Common features:Although all IEM presentations exist on a spectrum depending upon degree and type of enzyme involvement, inborn errors of metabolism have some common features.
- Neurologic abnormalities (80% cases): Developmental delay, loss of milestones, poor tone, poor suck, and seizures
- Gastrointestinal symptoms: Vomiting, hepatomegaly, food intolerance, diarrhea, food aversion, exercise intolerance, and dehydration.
- More than half of children have both neurologic and gastrointestinal abnormalities.
- Carbohydrate metabolism errors: Present early (typically in the neonatal period) and catastrophically. Clinically, they can be indistinguishable from septic neonates. These children cannot metabolize food to fuel, and the prognosis with severe early involvement is poor.
- Brady/and tachydysrhythmias
- Hypothermia or hyperpyrexia
- Seizures, and poor tone
- Excretion pathways defects: They often have elevations in ammonia and other metabolites.
- Intoxication, with lethargy
- Altered mental status, seizures, vomiting
- Vital sign abnormalities
- Stored energy metabolism errors: Children may appear well for prolonged periods of time and can be asymptomatic as long as they have an ongoing intake of carbohydrates. In the event of any gastrointestinal illness, a change in diet, or forgoing of night feeds, he or she will be unable to access stored energy adequately and will present with symptoms.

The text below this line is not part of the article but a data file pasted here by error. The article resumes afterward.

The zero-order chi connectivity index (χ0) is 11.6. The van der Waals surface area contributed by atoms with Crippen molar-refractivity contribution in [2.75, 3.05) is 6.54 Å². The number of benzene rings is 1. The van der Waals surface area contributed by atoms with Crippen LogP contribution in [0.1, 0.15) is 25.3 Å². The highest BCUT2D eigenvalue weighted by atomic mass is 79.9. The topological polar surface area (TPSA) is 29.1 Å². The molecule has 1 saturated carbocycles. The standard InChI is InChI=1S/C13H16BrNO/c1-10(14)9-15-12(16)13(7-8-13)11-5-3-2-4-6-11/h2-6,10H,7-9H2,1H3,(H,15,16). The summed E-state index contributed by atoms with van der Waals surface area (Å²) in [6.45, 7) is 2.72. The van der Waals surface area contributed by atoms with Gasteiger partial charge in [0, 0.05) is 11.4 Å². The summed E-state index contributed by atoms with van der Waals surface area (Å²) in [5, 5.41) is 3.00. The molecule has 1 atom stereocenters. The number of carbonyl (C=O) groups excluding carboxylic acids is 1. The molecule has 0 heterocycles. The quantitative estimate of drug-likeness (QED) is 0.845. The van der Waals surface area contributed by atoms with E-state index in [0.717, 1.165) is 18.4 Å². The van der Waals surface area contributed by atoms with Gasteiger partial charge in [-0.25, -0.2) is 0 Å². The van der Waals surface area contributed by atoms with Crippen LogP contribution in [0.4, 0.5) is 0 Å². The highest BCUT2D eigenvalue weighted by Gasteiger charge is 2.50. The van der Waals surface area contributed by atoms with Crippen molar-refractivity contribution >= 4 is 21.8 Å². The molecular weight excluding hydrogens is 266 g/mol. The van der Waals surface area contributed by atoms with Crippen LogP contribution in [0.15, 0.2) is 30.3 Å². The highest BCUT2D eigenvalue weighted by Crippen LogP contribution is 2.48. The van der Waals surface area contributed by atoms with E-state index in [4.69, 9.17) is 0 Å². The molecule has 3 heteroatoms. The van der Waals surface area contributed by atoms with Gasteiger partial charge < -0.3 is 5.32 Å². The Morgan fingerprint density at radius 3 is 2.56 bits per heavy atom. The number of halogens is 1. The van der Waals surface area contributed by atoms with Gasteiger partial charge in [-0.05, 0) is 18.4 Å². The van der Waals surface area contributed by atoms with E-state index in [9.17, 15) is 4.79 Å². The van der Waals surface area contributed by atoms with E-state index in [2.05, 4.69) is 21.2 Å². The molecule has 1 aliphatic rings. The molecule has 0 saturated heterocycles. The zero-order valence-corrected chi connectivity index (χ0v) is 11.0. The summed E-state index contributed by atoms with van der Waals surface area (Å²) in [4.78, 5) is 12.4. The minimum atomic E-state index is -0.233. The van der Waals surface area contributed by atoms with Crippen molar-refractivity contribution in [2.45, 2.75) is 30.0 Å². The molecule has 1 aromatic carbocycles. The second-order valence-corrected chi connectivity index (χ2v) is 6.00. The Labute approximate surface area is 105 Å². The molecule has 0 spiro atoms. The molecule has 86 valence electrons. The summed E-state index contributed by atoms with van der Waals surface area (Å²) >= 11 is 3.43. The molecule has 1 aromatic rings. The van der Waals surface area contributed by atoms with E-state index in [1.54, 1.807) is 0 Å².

- Hypoglycemia or seizures.
Inborn errors of metabolism should be considered in the differential of any child with neurologic and/or gastrointestinal findings. Inborn errors should also be considered in children with failure to thrive, recurrent feeding issues and formula changes, “reflux” or “gastroparesis,” autonomic instability, or behavioral or learning issues.
Diagnostic algorithm:A battery of tests should be ordered when suspecting a metabolic condition including but not limited to – a blood gas, glucose, lactate, ammonia, LFTs, plasma amino acids, urine organic acids, plasma carnitine, plasma acylcarnitine, electrolytes, blood urea nitrogen, uric acid, complete blood count, and urine ketones (think rainbow tube set).
Most patients who are ill with suspected inborn errors of metabolism require monitoring in an intensive care unit setting.
- Aggressive resuscitation
- Nil per oral (NPO): Since the emergency provider cannot know which portion of the metabolic pathway is deranged, it is prudent to prevent the patient from utilizing his or her native pathways for carbohydrate metabolism, clearance of metabolites, or accessing of stored energy.
- Pure substrate (glucose) at a volume that obviates the need for the patient to break down glycogen or fatty acids. This should be accomplished with 10% dextrose solution at a one and a half maintenance rate
- Insulin (0.05 U/kg/hour to 0.2 U/kg/hour) to manage hyperglycemia
- Nitrogen scavengers (sodium benzoate or sodium phenylacetate)
- Dialysis (ammonia > 600μg/dl)